Indian J. of Pain     Open Access   (Followers: 1)
Indian J. of Palliative Care     Open Access   (Followers: 5, SJR: 0.35, h-index: 12)
Indian J. of Pathology and Microbiology     Open Access   (Followers: 1, SJR: 0.285, h-index: 22)
Indian J. of Pharmacology     Open Access   (SJR: 0.347, h-index: 44)
Indian J. of Plastic Surgery     Open Access   (Followers: 12, SJR: 0.303, h-index: 13)
Indian J. of Psychiatry     Open Access   (Followers: 3, SJR: 0.496, h-index: 15)
Indian J. of Psychological Medicine     Open Access   (Followers: 1, SJR: 0.344, h-index: 9)
Indian J. of Public Health     Open Access   (Followers: 1, SJR: 0.444, h-index: 17)
Indian J. of Radiology and Imaging     Open Access   (Followers: 4, SJR: 0.253, h-index: 14)
Indian J. of Research in Homoeopathy     Open Access  
Indian J. of Rheumatology     Open Access   (SJR: 0.169, h-index: 7)
Indian J. of Sexually Transmitted Diseases and AIDS     Open Access   (Followers: 2, SJR: 0.313, h-index: 9)
Indian J. of Social Psychiatry     Open Access   (Followers: 2)
Indian J. of Urology     Open Access   (Followers: 3, SJR: 0.366, h-index: 16)
Indian J. of Vascular and Endovascular Surgery     Open Access   (Followers: 2)
Industrial Psychiatry J.     Open Access   (Followers: 2)
Intl. J. of Academic Medicine     Open Access  
Intl. J. of Advanced Medical and Health Research     Open Access  
Intl. J. of Applied and Basic Medical Research     Open Access  
Intl. J. of Clinical and Experimental Physiology     Open Access   (Followers: 1)
Intl. J. of Critical Illness and Injury Science     Open Access   (Followers: 1)
Intl. J. of Educational and Psychological Researches     Open Access   (Followers: 3)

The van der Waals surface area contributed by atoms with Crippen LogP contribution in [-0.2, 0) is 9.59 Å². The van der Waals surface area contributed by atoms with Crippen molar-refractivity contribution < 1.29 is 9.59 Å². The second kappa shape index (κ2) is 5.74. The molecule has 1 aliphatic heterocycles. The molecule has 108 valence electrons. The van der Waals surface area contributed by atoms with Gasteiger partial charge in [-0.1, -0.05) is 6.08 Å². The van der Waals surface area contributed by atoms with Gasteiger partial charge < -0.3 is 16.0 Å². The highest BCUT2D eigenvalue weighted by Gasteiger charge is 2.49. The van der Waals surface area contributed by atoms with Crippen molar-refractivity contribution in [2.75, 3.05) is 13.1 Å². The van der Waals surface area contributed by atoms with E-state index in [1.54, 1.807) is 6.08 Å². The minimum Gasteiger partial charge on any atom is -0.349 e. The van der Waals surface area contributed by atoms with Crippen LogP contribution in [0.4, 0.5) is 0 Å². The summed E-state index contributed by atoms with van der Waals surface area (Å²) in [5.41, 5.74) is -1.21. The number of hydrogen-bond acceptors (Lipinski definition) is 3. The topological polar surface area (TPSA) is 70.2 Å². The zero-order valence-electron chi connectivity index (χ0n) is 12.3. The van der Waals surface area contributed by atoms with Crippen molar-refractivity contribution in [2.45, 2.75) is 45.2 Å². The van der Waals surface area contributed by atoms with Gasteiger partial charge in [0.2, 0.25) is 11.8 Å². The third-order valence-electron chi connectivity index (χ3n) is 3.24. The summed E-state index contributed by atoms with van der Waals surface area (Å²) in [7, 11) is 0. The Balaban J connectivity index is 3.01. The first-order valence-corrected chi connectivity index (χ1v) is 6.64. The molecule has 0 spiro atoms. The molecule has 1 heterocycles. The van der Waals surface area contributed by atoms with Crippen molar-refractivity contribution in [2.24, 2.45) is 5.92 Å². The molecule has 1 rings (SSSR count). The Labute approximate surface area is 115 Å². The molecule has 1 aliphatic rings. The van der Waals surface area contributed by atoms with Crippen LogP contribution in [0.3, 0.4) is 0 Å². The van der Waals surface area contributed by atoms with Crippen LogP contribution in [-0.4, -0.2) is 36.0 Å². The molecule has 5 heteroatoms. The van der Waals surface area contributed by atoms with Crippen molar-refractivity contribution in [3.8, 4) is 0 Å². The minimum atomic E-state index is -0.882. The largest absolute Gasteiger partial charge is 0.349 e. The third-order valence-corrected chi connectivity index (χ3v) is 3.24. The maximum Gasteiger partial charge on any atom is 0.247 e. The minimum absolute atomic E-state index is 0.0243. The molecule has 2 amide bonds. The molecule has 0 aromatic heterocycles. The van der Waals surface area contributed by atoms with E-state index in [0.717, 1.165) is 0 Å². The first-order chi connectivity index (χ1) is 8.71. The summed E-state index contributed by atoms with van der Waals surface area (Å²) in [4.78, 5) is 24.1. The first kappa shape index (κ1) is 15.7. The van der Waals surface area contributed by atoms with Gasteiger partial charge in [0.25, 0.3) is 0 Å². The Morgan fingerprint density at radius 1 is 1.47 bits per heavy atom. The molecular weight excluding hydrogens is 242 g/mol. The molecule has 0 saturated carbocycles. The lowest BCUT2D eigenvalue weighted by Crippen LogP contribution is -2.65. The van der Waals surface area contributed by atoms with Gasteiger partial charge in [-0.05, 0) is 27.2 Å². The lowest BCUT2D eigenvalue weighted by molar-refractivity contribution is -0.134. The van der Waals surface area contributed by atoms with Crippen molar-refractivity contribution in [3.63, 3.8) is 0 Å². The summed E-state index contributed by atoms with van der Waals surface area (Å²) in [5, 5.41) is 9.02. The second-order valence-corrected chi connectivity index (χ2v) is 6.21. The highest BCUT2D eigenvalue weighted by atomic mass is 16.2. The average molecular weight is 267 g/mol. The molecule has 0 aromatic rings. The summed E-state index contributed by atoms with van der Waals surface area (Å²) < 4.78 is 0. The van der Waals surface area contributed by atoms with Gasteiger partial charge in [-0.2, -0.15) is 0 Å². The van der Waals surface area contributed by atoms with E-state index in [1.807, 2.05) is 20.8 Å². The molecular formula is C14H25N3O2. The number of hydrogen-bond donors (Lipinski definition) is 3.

Intl. J. of Environmental Health Engineering     Open Access   (Followers: 1)
Intl. J. of Forensic Odontology     Open Access   (Followers: 1)
Intl. J. of Green Pharmacy     Open Access   (Followers: 4, SJR: 0.229, h-index: 13)
Intl. J. of Health & Allied Sciences     Open Access   (Followers: 2)
Intl. J. of Health System and Disaster Management     Open Access   (Followers: 2)
Intl. J. of Heart Rhythm     Open Access  
Intl. J. of Medicine and Public Health     Open Access   (Followers: 7)
Intl. J. of Mycobacteriology     Open Access   (SJR: 0.239, h-index: 4)
Intl. J. of Noncommunicable Diseases     Open Access  
Intl. J. of Nutrition, Pharmacology, Neurological Diseases     Open Access   (Followers: 4)
Intl. J. of Oral Health Sciences     Open Access   (Followers: 1)
Intl. J. of Orthodontic Rehabilitation     Open Access  
Intl. J. of Pedodontic Rehabilitation     Open Access  
Intl. J. of Pharmaceutical Investigation     Open Access   (Followers: 1)
Intl. J. of Preventive Medicine     Open Access   (Followers: 1, SJR: 0.523, h-index: 15)